Thailand issued an emergency decree early Thursday, banning gatherings of five or more and restricting media content in an effort to put an end to protests that have taken direct aim at the once-untouchable monarchy and the Thai king in particular.

The emergency decree, announced on state television, is needed to "maintain peace and order" and put an end to "illegal public assemblies" in Bangkok, the government said. Over the summer, tens of thousands of Thais – led by young student protesters – have rallied against Prime Minister Prayuth Chan-ocha and called for reforms to the Thai constitution. They have also taken aim at the Thai monarchy, which is protected by among the strictest lèse-majesté laws in the world and has for decades enjoyed divine-like status in the country.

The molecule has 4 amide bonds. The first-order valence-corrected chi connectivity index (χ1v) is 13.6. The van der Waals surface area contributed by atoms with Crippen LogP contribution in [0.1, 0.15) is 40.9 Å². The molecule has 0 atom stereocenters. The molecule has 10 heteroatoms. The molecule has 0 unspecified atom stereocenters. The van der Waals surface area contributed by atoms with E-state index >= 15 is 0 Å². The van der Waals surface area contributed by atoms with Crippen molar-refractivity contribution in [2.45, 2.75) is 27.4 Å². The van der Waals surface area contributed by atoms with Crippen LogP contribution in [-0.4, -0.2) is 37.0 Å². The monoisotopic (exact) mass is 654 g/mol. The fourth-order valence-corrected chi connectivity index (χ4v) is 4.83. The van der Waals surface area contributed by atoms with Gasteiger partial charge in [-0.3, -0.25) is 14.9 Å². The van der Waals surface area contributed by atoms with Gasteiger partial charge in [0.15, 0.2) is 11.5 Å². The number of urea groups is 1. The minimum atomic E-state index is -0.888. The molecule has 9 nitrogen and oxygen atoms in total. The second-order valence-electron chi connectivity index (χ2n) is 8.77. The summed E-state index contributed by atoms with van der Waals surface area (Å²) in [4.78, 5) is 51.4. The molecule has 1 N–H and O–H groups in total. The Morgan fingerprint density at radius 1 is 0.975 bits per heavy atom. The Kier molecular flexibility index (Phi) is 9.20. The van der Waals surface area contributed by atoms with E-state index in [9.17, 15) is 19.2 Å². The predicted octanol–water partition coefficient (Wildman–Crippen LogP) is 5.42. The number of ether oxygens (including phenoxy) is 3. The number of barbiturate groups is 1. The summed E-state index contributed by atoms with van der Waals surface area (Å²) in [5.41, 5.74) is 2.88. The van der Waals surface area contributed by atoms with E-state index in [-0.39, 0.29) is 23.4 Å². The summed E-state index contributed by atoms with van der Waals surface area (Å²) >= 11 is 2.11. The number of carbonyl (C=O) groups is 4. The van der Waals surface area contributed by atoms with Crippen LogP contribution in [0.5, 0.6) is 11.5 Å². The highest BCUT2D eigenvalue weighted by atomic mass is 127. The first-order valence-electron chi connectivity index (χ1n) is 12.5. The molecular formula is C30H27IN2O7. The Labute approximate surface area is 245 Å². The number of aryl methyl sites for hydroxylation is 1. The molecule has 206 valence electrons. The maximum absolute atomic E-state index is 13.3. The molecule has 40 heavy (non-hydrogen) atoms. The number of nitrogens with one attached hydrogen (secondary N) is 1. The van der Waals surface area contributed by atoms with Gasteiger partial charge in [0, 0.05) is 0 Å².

Authorities say the decree came in response to protests Wednesday, where demonstrators raised the three-finger salute, a symbol of resistance borrowed from the Hunger Games trilogy, at a royal motorcade carrying the Thai queen. Protesters then broke through police lines and marched to Government House, the residence of the prime minister. Thousands of protesters gathered there into the night, before they were cleared by riot police in an early morning sweep.

Police also arrested several protest leaders, including 22-year old Parit Chiwarak, better known by his nickname Penguin, and human rights lawyer Anon Nampa.

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